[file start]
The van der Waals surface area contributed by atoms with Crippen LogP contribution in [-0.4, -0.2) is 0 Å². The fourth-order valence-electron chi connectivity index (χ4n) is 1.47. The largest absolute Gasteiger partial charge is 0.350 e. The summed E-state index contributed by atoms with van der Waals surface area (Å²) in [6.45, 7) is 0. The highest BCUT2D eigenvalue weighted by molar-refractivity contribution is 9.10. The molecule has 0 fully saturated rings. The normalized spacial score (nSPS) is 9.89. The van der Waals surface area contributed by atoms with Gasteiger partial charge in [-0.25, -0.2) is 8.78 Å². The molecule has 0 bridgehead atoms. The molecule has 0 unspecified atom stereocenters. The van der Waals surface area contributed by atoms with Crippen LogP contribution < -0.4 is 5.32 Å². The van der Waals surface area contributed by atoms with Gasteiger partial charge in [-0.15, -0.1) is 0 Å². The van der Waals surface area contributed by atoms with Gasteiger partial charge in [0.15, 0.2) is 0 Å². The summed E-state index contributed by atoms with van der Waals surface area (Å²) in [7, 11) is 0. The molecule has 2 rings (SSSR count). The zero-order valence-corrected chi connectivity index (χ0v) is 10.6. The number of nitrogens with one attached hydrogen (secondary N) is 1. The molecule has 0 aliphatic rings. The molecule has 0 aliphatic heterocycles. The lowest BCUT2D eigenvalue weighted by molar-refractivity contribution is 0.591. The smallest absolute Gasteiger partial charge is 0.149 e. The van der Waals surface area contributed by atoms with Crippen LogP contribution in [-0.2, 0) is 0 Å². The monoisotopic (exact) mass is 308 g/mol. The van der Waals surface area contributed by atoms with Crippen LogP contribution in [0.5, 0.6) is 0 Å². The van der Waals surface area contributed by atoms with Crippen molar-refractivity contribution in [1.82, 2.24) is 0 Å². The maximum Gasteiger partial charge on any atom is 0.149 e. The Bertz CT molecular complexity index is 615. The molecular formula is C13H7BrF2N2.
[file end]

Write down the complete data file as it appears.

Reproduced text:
The van der Waals surface area contributed by atoms with Crippen LogP contribution in [-0.4, -0.2) is 0 Å². The fourth-order valence-electron chi connectivity index (χ4n) is 1.47. The largest absolute Gasteiger partial charge is 0.350 e. The summed E-state index contributed by atoms with van der Waals surface area (Å²) in [6.45, 7) is 0. The highest BCUT2D eigenvalue weighted by molar-refractivity contribution is 9.10. The molecule has 0 fully saturated rings. The normalized spacial score (nSPS) is 9.89. The van der Waals surface area contributed by atoms with Gasteiger partial charge in [-0.25, -0.2) is 8.78 Å². The molecule has 0 bridgehead atoms. The molecule has 0 unspecified atom stereocenters. The van der Waals surface area contributed by atoms with Crippen LogP contribution < -0.4 is 5.32 Å². The van der Waals surface area contributed by atoms with Gasteiger partial charge in [-0.15, -0.1) is 0 Å². The van der Waals surface area contributed by atoms with Gasteiger partial charge in [0.15, 0.2) is 0 Å². The summed E-state index contributed by atoms with van der Waals surface area (Å²) in [7, 11) is 0. The molecule has 2 rings (SSSR count). The zero-order valence-corrected chi connectivity index (χ0v) is 10.6. The number of nitrogens with one attached hydrogen (secondary N) is 1. The molecule has 0 aliphatic rings. The molecule has 0 aliphatic heterocycles. The lowest BCUT2D eigenvalue weighted by molar-refractivity contribution is 0.591. The smallest absolute Gasteiger partial charge is 0.149 e. The van der Waals surface area contributed by atoms with Crippen LogP contribution in [-0.2, 0) is 0 Å². The monoisotopic (exact) mass is 308 g/mol. The van der Waals surface area contributed by atoms with Crippen LogP contribution in [0.5, 0.6) is 0 Å². The van der Waals surface area contributed by atoms with Crippen molar-refractivity contribution in [1.82, 2.24) is 0 Å². The maximum Gasteiger partial charge on any atom is 0.149 e. The Bertz CT molecular complexity index is 615. The molecular formula is C13H7BrF2N2.